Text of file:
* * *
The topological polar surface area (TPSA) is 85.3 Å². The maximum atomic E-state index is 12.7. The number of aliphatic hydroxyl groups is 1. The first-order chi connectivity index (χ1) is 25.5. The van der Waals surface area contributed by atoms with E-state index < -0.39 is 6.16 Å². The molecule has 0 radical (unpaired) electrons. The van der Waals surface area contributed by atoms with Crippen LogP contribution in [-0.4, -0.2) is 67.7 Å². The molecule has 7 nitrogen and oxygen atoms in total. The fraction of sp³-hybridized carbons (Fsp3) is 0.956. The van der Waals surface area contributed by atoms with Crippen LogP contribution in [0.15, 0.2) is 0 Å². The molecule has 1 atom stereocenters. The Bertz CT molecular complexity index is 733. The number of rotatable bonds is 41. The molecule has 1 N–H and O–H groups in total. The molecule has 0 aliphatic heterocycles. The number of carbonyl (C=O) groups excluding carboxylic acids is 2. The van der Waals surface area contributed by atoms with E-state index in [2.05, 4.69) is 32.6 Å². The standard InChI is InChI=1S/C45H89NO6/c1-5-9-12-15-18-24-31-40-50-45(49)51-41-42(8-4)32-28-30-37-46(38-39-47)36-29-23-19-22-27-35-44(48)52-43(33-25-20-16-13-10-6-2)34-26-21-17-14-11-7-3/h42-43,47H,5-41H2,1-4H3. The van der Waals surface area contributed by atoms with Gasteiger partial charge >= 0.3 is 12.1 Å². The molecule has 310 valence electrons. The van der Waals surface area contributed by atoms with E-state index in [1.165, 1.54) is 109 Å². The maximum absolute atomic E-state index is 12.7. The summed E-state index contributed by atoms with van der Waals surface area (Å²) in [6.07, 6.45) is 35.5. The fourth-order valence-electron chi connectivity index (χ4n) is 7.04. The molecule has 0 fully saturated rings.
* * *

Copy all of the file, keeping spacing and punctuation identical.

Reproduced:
The topological polar surface area (TPSA) is 85.3 Å². The maximum atomic E-state index is 12.7. The number of aliphatic hydroxyl groups is 1. The first-order chi connectivity index (χ1) is 25.5. The van der Waals surface area contributed by atoms with E-state index < -0.39 is 6.16 Å². The molecule has 0 radical (unpaired) electrons. The van der Waals surface area contributed by atoms with Crippen LogP contribution in [-0.4, -0.2) is 67.7 Å². The molecule has 7 nitrogen and oxygen atoms in total. The fraction of sp³-hybridized carbons (Fsp3) is 0.956. The van der Waals surface area contributed by atoms with Crippen LogP contribution in [0.15, 0.2) is 0 Å². The molecule has 1 atom stereocenters. The Bertz CT molecular complexity index is 733. The number of rotatable bonds is 41. The molecule has 1 N–H and O–H groups in total. The molecule has 0 aliphatic heterocycles. The number of carbonyl (C=O) groups excluding carboxylic acids is 2. The van der Waals surface area contributed by atoms with E-state index in [2.05, 4.69) is 32.6 Å². The standard InChI is InChI=1S/C45H89NO6/c1-5-9-12-15-18-24-31-40-50-45(49)51-41-42(8-4)32-28-30-37-46(38-39-47)36-29-23-19-22-27-35-44(48)52-43(33-25-20-16-13-10-6-2)34-26-21-17-14-11-7-3/h42-43,47H,5-41H2,1-4H3. The van der Waals surface area contributed by atoms with Gasteiger partial charge >= 0.3 is 12.1 Å². The molecule has 310 valence electrons. The van der Waals surface area contributed by atoms with E-state index in [1.165, 1.54) is 109 Å². The maximum absolute atomic E-state index is 12.7. The summed E-state index contributed by atoms with van der Waals surface area (Å²) in [6.07, 6.45) is 35.5. The fourth-order valence-electron chi connectivity index (χ4n) is 7.04. The molecule has 0 fully saturated rings.